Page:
Category Archives: Flowers

Hardy Perennials Add Color to Your Winter

If winter finds you longing for those riotous colors of spring and summer, cheer up. You can enjoy a colorful winter that rivals spring blooms and fall foliage for sheer variety and color. There are lots of colorful plants that love the cold, and some even bloom in the snow! Here are just a few to consider.

There are also quite a few hardy vegetables that produce in winter.

Hybrid Witch Hazel

(Hamamelis × intermedia)

Hybrid Witch Hazel

 

USDA Zone 5

Blooms January to March.

Hybrid Witch Hazel reaches 10 to 20 feet, with some reaching nearly the same width. They offer a riot of color in the fall when their foliage turns brightly colored hues that depend on the variety grown. Long, glorious blossoms abound along the branches from deep winter until early spring. The Chicago Botanic Garden has over 20 different cultivars of Witch Hazel hybrids growing side by side in Zone 5. If you’re in the Chicago area, you shouldn’t pass up the chance to see so many different types bloom at once in February.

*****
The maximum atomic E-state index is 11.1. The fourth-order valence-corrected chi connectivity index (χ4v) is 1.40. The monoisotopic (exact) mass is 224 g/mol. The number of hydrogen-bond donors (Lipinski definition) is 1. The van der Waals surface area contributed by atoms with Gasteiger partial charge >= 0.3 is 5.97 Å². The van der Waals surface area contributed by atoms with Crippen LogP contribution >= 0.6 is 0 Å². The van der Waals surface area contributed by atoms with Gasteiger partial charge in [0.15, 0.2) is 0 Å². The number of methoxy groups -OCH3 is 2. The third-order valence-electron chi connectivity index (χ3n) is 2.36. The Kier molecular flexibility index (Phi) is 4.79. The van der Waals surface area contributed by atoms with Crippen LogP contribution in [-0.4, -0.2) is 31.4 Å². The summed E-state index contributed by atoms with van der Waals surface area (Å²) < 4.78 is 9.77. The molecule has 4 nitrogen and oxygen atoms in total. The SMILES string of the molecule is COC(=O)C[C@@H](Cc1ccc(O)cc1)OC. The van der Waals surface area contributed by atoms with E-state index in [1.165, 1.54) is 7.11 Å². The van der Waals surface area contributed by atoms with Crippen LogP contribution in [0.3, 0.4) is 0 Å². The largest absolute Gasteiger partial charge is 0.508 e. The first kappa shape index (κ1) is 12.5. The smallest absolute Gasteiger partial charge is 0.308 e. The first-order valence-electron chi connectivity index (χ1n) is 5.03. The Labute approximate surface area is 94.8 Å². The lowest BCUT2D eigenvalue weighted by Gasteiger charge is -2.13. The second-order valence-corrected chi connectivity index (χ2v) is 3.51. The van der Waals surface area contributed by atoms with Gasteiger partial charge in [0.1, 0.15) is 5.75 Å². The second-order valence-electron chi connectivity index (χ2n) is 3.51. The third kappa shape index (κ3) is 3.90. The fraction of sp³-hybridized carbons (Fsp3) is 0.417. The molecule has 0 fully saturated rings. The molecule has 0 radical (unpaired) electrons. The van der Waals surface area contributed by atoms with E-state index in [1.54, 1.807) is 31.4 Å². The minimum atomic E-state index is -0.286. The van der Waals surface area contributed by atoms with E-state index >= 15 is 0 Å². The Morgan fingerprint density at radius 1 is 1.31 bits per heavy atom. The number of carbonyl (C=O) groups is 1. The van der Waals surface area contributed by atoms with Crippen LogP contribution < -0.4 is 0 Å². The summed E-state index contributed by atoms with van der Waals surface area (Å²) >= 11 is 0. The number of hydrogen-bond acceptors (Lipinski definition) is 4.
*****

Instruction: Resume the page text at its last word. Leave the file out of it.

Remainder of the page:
American Witch Hazel

American Witch Hazel, (Hamamelis virginiana) would make a great complementary planting. Native to the Ozark Mountains of Arkansas and Missouri, it’s hardy down to Zone 3. The roots and bark are the sources of witch hazel extract found in drug stores. Its foliage turns rich yellow in the late fall and it blooms deep purple at that time, instead of in the deep winter.

Oriental Hybrid Hellebore

(Helleborus orientalis)

USDA Zone 5a to 8b

Flowers January to early March.

Hybrid Double White Spotted Hellebore

The perennial hellebore is remarkable for its characteristic ability to bloom in the snow. Even in the depths of winter, the hellebore adds colorful life to a monotonous winter landscape. This might just be the star of your winter show once you see how many colors, details and shapes are available. The hellebore comes in about as many colors as you can dream up. Pink, purple, peach, green and even black, actually a very dark purple. They come with picotee edging, some have contrasting veins and a few have dark or spotted flower centers.

Blooms are profuse, coming in star shapes with singles, doubles and anemones to choose from. There are few garden sights as stunning as a black hellebore blooming against a backdrop of snow.

Helleborus Orientalis